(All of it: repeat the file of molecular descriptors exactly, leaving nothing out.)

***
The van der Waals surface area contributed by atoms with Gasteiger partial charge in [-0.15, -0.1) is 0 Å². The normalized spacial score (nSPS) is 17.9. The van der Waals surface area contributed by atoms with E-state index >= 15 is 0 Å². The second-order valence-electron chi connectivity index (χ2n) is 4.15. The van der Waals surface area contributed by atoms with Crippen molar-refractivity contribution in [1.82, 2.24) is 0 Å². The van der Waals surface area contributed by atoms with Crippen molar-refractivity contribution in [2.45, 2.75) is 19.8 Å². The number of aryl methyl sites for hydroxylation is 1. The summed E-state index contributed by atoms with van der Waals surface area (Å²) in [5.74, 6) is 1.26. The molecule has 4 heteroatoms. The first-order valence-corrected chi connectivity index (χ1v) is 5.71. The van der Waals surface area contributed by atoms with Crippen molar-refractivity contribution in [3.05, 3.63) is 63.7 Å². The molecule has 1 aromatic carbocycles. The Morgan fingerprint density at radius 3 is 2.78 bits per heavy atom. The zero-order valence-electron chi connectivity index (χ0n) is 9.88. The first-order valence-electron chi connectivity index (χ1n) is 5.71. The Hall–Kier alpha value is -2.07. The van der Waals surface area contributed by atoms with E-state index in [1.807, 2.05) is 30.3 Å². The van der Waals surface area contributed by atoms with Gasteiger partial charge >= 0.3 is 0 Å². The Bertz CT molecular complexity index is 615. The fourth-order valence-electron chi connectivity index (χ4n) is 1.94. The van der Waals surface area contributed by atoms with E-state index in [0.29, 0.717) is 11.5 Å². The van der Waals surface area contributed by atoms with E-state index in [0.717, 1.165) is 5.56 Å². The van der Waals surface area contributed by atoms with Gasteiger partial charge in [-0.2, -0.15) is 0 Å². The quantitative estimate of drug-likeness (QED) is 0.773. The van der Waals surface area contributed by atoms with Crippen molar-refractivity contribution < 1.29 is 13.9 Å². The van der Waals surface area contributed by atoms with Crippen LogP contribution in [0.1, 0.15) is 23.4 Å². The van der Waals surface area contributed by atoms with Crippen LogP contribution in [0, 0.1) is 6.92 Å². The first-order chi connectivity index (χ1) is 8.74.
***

The van der Waals surface area contributed by atoms with Gasteiger partial charge in [-0.15, -0.1) is 0 Å². The normalized spacial score (nSPS) is 17.9. The van der Waals surface area contributed by atoms with E-state index >= 15 is 0 Å². The second-order valence-electron chi connectivity index (χ2n) is 4.15. The van der Waals surface area contributed by atoms with Crippen molar-refractivity contribution in [1.82, 2.24) is 0 Å². The van der Waals surface area contributed by atoms with Crippen molar-refractivity contribution in [2.45, 2.75) is 19.8 Å². The number of aryl methyl sites for hydroxylation is 1. The summed E-state index contributed by atoms with van der Waals surface area (Å²) in [5.74, 6) is 1.26. The molecule has 4 heteroatoms. The first-order valence-corrected chi connectivity index (χ1v) is 5.71. The van der Waals surface area contributed by atoms with Crippen molar-refractivity contribution in [3.05, 3.63) is 63.7 Å². The molecule has 1 aromatic carbocycles. The Morgan fingerprint density at radius 3 is 2.78 bits per heavy atom. The zero-order valence-electron chi connectivity index (χ0n) is 9.88. The first-order valence-electron chi connectivity index (χ1n) is 5.71. The Hall–Kier alpha value is -2.07. The van der Waals surface area contributed by atoms with E-state index in [1.807, 2.05) is 30.3 Å². The van der Waals surface area contributed by atoms with Gasteiger partial charge >= 0.3 is 0 Å². The Bertz CT molecular complexity index is 615. The fourth-order valence-electron chi connectivity index (χ4n) is 1.94. The van der Waals surface area contributed by atoms with E-state index in [0.29, 0.717) is 11.5 Å². The van der Waals surface area contributed by atoms with E-state index in [0.717, 1.165) is 5.56 Å². The van der Waals surface area contributed by atoms with Gasteiger partial charge in [-0.2, -0.15) is 0 Å². The quantitative estimate of drug-likeness (QED) is 0.773. The van der Waals surface area contributed by atoms with Crippen molar-refractivity contribution < 1.29 is 13.9 Å². The van der Waals surface area contributed by atoms with Crippen LogP contribution in [0.1, 0.15) is 23.4 Å². The van der Waals surface area contributed by atoms with Crippen LogP contribution in [0, 0.1) is 6.92 Å². The first-order chi connectivity index (χ1) is 8.74.